Sunday, 6 April 2014

Captain America: The Winter Soldier



Captain America (Chris Evans) returns in his second solo outing to sniff out the rotten core at the heart of S.H.I.E.L.D. When an attempt is made on the life of a senior S.H.I.E.L.D executive, Captain Steve Rodgers finds himself on the outside of a conspiracy and on the run. With the help of Black Widow (Scarlett Johansson) and newcomer to the series, Falcon (Anthony Mackie), Cap’ must hunt down those who have sworn to protect and comes across a figure from his past in the process.

When the first Captain America movie came out in 2011, I expected it to be the Marvel film that I’d enjoy most. I’m a lover of history and am fascinated by the 1940s, especially the Second World War. It was surprising then that I enjoyed it far less than any other of the Marvel films to that date. I’m glad to say that Winter Soldier is an improvement on the original but still lags some way behind the likes of Thor and Iron Man for me.

I’ll start with what I enjoyed about the movie as that will take less time. I think that the themes are strong and well realised. By turning S.H.I.E.L.D, or at least elements of it, into the bad guys, the film holds a mirror up to the intelligence community. After years of reports about NSA bugs, CIA phone tapping and MI5 interference, the writers pick up a strong idea and run with it. By putting those who are meant to protect us under the spotlight, we get a glimpse into a shady and easily corruptible world. The positioning of S.H.I.E.L.D’s headquarters, high above the Washington skyline, is also a strong visual metaphor. The movie asks us, who is really in charge? What are their powers and if they’re watching us, who’s watching them?

Alongside the central themes and thrust of the narrative, there is a likeable ‘buddy cop’ style partnership that emerges between Captain America and Black Widow. There’s a layer of sexual tension which is occasionally masked by her frequent ideas about possible girlfriends for him but it bubbles to the surface at times. Coupled with this is their frequent bickering and light hearted arguing. It’s fun to watch but like the movie as a whole, it’s rarely laugh out loud funny. A welcome addition to the franchise is Anthony Mackie’s Falcon. Opening the film as a simple ex-serviceman attempting to make his way in the world, his character development is interesting and entertaining.

Perhaps it’s because my eyes are tuned towards the films of the 1940s and 50s but I found the editing in the action sequences almost unbearable. It was so fast that I had no idea what was going on and it rendered each scene pointless. I witnessed a series of blurred movements and strong exhales alongside a pounding score which jolts along at about 200 bmp. The fact that one is aware that all the major players are signed on to multiple movie deals also makes you acutely aware that nothing bad will happen to any of the leads. The film attempts to throw in a dramatic curve ball but I was always expecting a 180 degree ‘surprise’ which inevitably comes around. The titular Winter Soldier character is somewhat underused and under developed. I was able to guess his identity within the opening half an hour and I don’t believe the film is as clever as it thinks it is with regards to hiding it. Despite the back story, I never felt as though I knew who he was but thankfully he isn’t the sole menace.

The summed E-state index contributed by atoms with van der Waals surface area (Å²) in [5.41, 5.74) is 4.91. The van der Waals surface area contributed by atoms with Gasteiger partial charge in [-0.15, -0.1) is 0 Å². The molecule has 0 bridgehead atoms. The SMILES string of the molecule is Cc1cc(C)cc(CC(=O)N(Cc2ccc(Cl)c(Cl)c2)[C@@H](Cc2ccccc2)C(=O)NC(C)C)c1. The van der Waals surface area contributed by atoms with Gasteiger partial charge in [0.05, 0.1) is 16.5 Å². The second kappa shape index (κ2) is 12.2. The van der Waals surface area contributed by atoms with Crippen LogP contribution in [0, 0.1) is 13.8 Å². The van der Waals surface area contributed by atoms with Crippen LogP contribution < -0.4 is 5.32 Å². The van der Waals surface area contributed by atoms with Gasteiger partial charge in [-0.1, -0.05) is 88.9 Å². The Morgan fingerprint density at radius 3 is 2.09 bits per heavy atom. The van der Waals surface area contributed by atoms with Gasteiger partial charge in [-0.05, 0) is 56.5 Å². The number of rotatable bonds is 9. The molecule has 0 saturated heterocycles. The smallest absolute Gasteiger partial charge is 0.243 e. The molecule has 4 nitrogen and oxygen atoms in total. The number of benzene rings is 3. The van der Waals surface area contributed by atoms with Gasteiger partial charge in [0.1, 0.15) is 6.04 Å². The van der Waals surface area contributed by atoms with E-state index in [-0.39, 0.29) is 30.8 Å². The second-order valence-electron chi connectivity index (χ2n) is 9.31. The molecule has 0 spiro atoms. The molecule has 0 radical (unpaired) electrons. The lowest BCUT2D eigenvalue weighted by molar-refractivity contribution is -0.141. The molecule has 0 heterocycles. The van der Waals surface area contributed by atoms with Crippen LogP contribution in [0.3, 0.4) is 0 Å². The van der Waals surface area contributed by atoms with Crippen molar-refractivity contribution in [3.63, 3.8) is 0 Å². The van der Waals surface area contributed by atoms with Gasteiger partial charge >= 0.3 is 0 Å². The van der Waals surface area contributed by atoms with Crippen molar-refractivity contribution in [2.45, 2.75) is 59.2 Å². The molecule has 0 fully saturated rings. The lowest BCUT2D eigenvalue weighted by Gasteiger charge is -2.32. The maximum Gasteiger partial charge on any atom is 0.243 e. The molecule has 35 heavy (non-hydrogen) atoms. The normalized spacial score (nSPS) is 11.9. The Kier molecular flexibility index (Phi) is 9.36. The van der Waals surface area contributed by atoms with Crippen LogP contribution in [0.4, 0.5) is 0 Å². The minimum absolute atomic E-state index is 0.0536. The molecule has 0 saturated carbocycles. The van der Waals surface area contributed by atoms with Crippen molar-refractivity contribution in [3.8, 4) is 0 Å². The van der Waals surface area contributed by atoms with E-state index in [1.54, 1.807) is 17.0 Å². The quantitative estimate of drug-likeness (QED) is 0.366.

For much of the film I was bored. At 136 minutes, it’s far too long and at one stage I found myself thinking about geometry. I came to the conclusion that Captain America is the most adept superhero when it comes to the mathematical discipline as he is so good at calculating angles to throw his shield. The fact that I was discussing this with myself inside my head tells you two things; one I might be having mental problems and two, I was bored.

As we’ve come to expect from Marvel Studios, the computer generated effects are mostly excellent and only wobble slightly in the very opening sequence. For the most part they’re stunning. The film is set almost entirely in Washington, D.C. and this works well not only with the political themes but also visually. A well executed car chase is given an impressive and familiar backdrop while scenes shot from the air and often quite beautiful. As I’ve touched on briefly, the score didn’t do much for me but worked to keep the pulse racing throughout the dull fight sequences. Like most Marvel films, Captain America: The Winter Soldier is at its strongest when it’s thinking. There are some interesting ideas packaged inside a predictable story but the cast gel well and produce some decent performances. It’s too long and the action has been seen a hundred times before but overall it’s an improvement on The First Avenger.

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